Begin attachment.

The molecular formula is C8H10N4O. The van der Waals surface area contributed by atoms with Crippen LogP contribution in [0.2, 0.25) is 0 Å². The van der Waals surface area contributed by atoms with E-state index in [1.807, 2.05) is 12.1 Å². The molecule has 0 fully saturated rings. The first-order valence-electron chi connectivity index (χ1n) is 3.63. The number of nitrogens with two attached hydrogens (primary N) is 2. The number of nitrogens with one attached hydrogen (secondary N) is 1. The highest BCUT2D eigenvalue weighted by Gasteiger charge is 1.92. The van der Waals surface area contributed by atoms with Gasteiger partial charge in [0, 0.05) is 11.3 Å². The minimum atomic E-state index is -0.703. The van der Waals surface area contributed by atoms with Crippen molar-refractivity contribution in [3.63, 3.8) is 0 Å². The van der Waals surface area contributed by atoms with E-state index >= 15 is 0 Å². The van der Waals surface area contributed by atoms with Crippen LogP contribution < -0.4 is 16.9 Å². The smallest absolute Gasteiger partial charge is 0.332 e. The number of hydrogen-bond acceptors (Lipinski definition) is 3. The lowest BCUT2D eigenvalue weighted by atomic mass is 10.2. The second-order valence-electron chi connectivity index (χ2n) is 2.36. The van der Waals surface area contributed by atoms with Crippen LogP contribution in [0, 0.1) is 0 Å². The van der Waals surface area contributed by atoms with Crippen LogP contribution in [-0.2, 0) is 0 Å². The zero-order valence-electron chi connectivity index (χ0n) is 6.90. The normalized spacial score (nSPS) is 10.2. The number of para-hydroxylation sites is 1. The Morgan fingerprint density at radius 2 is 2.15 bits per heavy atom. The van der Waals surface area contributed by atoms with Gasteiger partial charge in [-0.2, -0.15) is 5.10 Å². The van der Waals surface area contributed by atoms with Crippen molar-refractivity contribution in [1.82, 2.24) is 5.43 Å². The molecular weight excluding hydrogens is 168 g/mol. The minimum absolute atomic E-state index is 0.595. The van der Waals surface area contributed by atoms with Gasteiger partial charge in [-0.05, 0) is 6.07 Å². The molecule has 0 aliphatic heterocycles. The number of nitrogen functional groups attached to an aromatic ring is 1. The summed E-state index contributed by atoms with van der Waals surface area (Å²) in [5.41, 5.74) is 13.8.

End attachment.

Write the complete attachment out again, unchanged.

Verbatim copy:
The molecular formula is C8H10N4O. The van der Waals surface area contributed by atoms with Crippen LogP contribution in [0.2, 0.25) is 0 Å². The van der Waals surface area contributed by atoms with E-state index in [1.807, 2.05) is 12.1 Å². The molecule has 0 fully saturated rings. The first-order valence-electron chi connectivity index (χ1n) is 3.63. The number of nitrogens with two attached hydrogens (primary N) is 2. The number of nitrogens with one attached hydrogen (secondary N) is 1. The highest BCUT2D eigenvalue weighted by Gasteiger charge is 1.92. The van der Waals surface area contributed by atoms with Gasteiger partial charge in [0, 0.05) is 11.3 Å². The minimum atomic E-state index is -0.703. The van der Waals surface area contributed by atoms with Crippen molar-refractivity contribution in [3.63, 3.8) is 0 Å². The van der Waals surface area contributed by atoms with E-state index >= 15 is 0 Å². The van der Waals surface area contributed by atoms with Crippen LogP contribution < -0.4 is 16.9 Å². The smallest absolute Gasteiger partial charge is 0.332 e. The number of hydrogen-bond acceptors (Lipinski definition) is 3. The lowest BCUT2D eigenvalue weighted by atomic mass is 10.2. The second-order valence-electron chi connectivity index (χ2n) is 2.36. The van der Waals surface area contributed by atoms with Crippen LogP contribution in [0, 0.1) is 0 Å². The van der Waals surface area contributed by atoms with Crippen LogP contribution in [-0.2, 0) is 0 Å². The zero-order valence-electron chi connectivity index (χ0n) is 6.90. The normalized spacial score (nSPS) is 10.2. The number of para-hydroxylation sites is 1. The Morgan fingerprint density at radius 2 is 2.15 bits per heavy atom. The van der Waals surface area contributed by atoms with Gasteiger partial charge in [-0.2, -0.15) is 5.10 Å². The van der Waals surface area contributed by atoms with Crippen molar-refractivity contribution in [1.82, 2.24) is 5.43 Å². The molecular weight excluding hydrogens is 168 g/mol. The minimum absolute atomic E-state index is 0.595. The van der Waals surface area contributed by atoms with Gasteiger partial charge in [-0.05, 0) is 6.07 Å². The molecule has 0 aliphatic heterocycles. The number of nitrogen functional groups attached to an aromatic ring is 1. The summed E-state index contributed by atoms with van der Waals surface area (Å²) in [5.41, 5.74) is 13.8.